The federal government is following the lead of other countries and tightening scrutiny of foreign takeovers of Canadian firms whose values have plummeted due to the COVID-19 pandemic.
The goal, according to the Saturday policy statement is to “ensure that in-bound investment does not introduce new risks to Canada’s economy or national security, including the health and safety of Canadians.”
Rules already in place to vet foreign direct investment from state-owned enterprises, or state-connected entities, will now apply to all investments, no matter their value said the weekend policy statement. The government will also pay close attention to “investments of any value, controlling or non-controlling” in businesses involved in public health or the supply of critical goods and services.
According to the statement, the broader lens Ottawa is applying to state-linked entities is because the pandemic amplifies the concern that they may be “motivated by non-commercial imperatives that could harm Canada’s economic or national security interests.”
The new policy will stay in place until the “economy recovers from the effects of the COVID-19 pandemic.”
The change follows in the footsteps of countries like Australia, Germany, Spain and France that have taken steps to limit or further scrutinize takeovers from foreign investors. A month into the pandemic, innovation and legal experts say Canada’s move comes late and that it shouldn’t just be limited to the pandemic’s time-frame as COVID-19 has laid bare the country’s vulnerabilities when it is too reliant on international players for critical goods.
Innovation, Science and Economic Development Minister Navdeep Bains was not available for an interview Saturday.
In a statement, he said the enhanced scrutiny is needed to put a buffer between economically weakened companies and “opportunistic investors.”
Mr. Bains’ office did not say whether it has already identified foreign entities trying to take advantage of the lower valuations of many companies, but the Canadian Chamber of Commerce said it was not aware of any opportunistic buying so far. Still the chamber’s senior director of international policy, Mark Agnew, said the pandemic has shown the country needs to protect key sectors.
“Naive thinking will leave us ill prepared for future pandemics,” Mr. Agnew said in a statement
He cautioned that the domestic economy still needs foreign capital and the move by Ottawa could have a “chilling effect.” The chamber also called on Ottawa to more widely publicize the changes, which were announced on a federal government website and flagged to some journalists.
The federal government should be clear about which sectors will be subject to the broader scrutiny, Mr. Agnew said.
Paul Boothe, a retired professor and former associate deputy minister at Industry Canada, said the policy statement puts companies “on notice” that the government will be taking a closer look at some transactions.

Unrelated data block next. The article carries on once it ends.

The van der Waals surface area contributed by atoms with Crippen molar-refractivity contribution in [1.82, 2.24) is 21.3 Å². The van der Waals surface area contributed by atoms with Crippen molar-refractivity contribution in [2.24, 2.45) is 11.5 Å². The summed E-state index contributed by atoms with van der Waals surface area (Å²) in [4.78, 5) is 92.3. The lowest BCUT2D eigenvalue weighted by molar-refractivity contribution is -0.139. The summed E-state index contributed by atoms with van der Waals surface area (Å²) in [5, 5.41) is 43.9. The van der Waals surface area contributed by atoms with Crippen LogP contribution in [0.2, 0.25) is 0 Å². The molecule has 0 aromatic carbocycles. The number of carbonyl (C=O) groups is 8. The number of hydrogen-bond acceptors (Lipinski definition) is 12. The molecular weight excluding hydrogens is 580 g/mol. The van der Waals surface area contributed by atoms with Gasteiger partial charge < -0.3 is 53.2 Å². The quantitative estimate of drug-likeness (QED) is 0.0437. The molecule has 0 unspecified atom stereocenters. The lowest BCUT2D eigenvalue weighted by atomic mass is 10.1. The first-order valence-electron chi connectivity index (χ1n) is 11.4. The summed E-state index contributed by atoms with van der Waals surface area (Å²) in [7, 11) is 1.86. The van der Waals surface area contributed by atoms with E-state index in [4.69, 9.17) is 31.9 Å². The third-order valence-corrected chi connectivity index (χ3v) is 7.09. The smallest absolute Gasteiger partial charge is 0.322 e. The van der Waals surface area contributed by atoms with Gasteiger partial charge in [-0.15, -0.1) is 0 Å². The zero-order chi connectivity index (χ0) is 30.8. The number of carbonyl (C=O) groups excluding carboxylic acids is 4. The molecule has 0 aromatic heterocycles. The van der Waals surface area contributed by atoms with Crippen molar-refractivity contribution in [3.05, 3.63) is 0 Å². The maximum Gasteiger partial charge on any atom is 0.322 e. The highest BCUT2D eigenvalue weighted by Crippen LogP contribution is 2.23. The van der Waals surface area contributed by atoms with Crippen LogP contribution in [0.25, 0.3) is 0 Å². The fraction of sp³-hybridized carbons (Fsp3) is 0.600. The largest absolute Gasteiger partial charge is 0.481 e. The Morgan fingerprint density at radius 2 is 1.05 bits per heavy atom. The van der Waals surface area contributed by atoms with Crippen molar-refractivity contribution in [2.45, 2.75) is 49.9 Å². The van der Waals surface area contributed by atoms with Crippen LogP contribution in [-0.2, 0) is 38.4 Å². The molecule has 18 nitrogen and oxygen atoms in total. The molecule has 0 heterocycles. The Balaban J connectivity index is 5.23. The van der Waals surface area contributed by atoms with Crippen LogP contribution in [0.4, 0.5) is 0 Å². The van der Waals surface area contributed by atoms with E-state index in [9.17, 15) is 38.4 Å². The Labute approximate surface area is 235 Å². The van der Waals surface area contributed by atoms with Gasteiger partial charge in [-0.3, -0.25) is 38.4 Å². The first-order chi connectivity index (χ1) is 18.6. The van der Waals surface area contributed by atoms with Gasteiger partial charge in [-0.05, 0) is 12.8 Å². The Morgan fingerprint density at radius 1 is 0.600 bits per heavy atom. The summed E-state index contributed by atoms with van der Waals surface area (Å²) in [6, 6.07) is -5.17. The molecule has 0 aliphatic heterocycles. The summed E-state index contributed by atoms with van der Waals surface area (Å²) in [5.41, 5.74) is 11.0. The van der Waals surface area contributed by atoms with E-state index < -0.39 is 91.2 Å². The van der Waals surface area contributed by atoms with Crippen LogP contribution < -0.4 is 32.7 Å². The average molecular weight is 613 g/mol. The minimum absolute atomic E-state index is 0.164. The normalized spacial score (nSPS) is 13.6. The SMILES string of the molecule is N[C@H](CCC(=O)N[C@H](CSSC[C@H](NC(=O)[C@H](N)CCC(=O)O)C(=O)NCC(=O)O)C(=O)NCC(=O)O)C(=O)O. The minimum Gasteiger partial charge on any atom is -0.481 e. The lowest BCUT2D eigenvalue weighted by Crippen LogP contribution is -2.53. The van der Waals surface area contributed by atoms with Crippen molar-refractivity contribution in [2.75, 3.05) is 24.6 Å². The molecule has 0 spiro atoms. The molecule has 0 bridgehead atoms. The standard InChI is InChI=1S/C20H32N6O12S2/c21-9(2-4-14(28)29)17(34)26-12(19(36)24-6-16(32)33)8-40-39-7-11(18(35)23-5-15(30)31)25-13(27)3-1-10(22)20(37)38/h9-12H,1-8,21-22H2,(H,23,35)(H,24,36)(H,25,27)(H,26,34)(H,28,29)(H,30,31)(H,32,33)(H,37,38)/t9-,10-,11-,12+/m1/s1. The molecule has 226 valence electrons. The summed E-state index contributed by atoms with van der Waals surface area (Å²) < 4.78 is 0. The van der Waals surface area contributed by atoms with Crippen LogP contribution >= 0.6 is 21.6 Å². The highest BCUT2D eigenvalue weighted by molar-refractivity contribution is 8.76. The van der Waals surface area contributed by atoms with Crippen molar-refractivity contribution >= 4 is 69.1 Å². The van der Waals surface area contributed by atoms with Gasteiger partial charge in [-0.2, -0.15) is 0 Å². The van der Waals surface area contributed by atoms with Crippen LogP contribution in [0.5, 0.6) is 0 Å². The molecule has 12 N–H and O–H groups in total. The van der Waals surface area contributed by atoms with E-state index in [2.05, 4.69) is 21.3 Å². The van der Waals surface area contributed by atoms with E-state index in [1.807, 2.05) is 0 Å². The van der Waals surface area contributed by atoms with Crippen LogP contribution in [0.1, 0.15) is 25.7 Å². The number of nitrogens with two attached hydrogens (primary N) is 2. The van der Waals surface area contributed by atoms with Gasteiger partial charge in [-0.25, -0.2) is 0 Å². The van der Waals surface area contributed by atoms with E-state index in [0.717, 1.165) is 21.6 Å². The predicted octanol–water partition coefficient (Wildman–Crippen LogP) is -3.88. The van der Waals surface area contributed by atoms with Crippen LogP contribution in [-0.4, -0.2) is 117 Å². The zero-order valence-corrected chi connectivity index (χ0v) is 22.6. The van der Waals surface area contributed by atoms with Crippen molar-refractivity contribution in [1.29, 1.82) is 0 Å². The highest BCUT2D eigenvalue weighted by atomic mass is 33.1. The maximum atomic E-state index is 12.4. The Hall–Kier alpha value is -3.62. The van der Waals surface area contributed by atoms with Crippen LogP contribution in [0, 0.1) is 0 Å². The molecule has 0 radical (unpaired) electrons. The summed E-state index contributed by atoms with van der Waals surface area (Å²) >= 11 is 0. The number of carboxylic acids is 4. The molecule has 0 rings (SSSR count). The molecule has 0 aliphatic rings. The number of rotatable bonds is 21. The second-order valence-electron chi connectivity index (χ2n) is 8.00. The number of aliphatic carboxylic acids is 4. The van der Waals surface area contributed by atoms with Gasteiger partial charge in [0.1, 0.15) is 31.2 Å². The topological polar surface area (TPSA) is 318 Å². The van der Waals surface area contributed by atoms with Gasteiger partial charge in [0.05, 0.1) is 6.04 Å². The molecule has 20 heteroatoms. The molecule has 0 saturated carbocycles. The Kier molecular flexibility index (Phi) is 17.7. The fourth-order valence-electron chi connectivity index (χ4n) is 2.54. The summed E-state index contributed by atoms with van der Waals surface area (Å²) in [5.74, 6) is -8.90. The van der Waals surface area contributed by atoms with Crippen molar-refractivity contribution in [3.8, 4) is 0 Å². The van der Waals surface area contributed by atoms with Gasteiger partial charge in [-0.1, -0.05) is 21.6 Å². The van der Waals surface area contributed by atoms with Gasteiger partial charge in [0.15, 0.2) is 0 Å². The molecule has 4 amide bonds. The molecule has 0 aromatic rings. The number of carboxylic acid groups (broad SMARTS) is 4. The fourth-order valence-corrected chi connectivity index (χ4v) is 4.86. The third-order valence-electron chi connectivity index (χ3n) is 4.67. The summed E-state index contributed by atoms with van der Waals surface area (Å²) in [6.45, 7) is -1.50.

Attracting foreign investment has been a big focus of the Liberal government since is was first elected in 2015. To push its agenda Ottawa established Invest Canada in 2018. Saturday’s policy marks a departure from the federal government’s previous stance.
The new policy was panned by Jim Balsillie, chairman of the Council of Canadian Innovators, who said it’s not adequately thought through and falls short on several measures.
“It confuses foreign direct investment with foreign portfolio investment, its short term applicability ignores the sustained capacity a sovereign country requires, and its narrow scope ignores the breadth of strategic assets required to protect Canadians’ interests,” Mr. Balsillie said.
“Whoever developed this policy needs to talk to innovation policy experts who understand how strategic technologies are developed, commercialized and move across borders.”
Natalie Raffoul, an Ottawa patent lawyer with Brion Raffoul LLP, said the pandemic has revealed the vulnerability in becoming too dependent on international sources for critical goods. To prevent a repeat, she said more focus needs to be put on developing and protecting Canadian-made patents and other intellectual property so there is more domestic control over supply chains — not just for health and safety, but for the country’s overall prosperity and security.
“It’s great to see the government doing this, but I hope that it’s not just a COVID-19 specific measure and that they’re going to be now long-term looking at scrutinizing foreign direct investment,” Ms. Raffoul said. She stressed the distinction between foreign direct investment, which leads to foreign control, and foreign portfolio investment, which gives Canadian companies access to cash without forfeiting control.